If Maniac raises questions that it doesn’t fully answer, that’s because the series is more hung up on its whimsical world building than on the particulars of Owen and Annie’s conditions that don’t point to their loneliness. Before he submits to the trials, Owen notices coincidences everywhere, which lead him to Neberdine, to Annie, and, eventually, to heroic actions in the show’s climax. Yet series creator Patrick Somerville and director Cary Joji Fukunaga are coy about the veracity of Owen’s visions, and, more importantly, how his very real schizophrenia can be curbed by meaningful social connection.

Maniac‘s most inventive and thematically coherent stretches unfold once Owen and Annie begin their chemical trials. The pair—for initially mysterious reasons—are drawn into each other’s visions, which unfold in settings as disparate as ‘80s-era Long Island and an elven fantasy world. In addition to suggesting their cosmic connection, these shared hallucinations reveal the prevailing interests of Somerville and Fukanaga, who realize dreamscapes with a specificity that contrasts their simplistic view of Owen and Emma’s mental states. They seize the opportunity to gleefully leap between genres, placing their star actors in a variety of outlandish costumes and situations.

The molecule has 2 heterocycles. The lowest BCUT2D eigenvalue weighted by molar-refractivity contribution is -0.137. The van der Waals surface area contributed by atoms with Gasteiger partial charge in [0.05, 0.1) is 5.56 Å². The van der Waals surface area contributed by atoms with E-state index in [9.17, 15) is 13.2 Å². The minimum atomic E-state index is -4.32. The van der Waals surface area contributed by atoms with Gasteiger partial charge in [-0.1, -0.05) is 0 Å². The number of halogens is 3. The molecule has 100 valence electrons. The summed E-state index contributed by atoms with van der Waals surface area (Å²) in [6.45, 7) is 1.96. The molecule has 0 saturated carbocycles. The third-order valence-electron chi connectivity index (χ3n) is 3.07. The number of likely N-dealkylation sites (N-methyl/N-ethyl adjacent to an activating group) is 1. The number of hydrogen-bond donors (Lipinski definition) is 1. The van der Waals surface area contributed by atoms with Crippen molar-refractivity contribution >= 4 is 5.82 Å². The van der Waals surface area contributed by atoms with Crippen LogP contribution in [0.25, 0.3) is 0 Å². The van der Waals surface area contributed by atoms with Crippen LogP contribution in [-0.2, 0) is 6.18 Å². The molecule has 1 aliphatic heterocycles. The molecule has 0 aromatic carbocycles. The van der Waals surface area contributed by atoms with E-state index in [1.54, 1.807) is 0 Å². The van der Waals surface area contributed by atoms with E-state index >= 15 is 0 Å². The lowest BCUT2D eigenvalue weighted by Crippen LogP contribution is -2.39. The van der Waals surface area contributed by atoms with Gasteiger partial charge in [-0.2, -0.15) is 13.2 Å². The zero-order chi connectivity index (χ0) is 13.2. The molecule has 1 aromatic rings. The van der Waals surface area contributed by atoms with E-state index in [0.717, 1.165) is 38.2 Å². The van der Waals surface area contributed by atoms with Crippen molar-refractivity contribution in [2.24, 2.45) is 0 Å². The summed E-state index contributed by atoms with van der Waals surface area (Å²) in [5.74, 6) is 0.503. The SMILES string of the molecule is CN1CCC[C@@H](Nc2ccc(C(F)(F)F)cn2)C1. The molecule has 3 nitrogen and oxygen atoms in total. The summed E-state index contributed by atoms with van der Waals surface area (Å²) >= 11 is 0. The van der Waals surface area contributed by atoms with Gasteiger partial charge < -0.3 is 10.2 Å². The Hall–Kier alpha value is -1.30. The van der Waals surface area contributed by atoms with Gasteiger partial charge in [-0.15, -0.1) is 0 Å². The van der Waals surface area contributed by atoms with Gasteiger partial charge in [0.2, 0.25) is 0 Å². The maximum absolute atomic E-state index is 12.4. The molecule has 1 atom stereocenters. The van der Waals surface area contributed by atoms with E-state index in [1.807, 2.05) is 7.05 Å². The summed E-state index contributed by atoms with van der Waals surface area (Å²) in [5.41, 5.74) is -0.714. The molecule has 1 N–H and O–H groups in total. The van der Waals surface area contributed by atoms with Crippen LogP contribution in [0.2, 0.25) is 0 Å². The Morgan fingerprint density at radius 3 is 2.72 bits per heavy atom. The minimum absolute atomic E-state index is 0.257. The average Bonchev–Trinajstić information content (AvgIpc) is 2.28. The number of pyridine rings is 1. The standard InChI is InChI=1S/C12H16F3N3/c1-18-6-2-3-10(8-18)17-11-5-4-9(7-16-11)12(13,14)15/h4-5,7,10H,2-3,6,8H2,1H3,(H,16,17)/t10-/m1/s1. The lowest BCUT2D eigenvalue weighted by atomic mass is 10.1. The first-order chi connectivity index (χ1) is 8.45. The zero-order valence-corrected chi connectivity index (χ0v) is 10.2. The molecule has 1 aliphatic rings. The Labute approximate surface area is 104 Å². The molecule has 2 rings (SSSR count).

Fukanaga vividly renders the show’s environments, which include expanses of wilderness, claustrophobic hotel rooms, antiseptic government buildings, and crummy strip-malls. The director choreographs exhilarating shootouts, darkly comic massacres, and seductive cat-and-mouse games, even dotting Owen and Annie’s visions with subtle Easter eggs which connect to the characters’ real lives. And these sequences visibly energize the show’s leads: Hill, unshackled from Owen’s dour posture, slips comfortably into comedy, and Stone ably illustrates her range by melding gamely into each setting.

Still, for long stretches of the series, viewers are encouraged to wonder if every vision, even Annie herself, is a projection of Owen’s fractured psyche—a position Owen himself sometimes entertains. As such, one is justified in fearing that the potential revelation of such a tired twist will undermine the show’s most absorbing, emotionally resonant segments.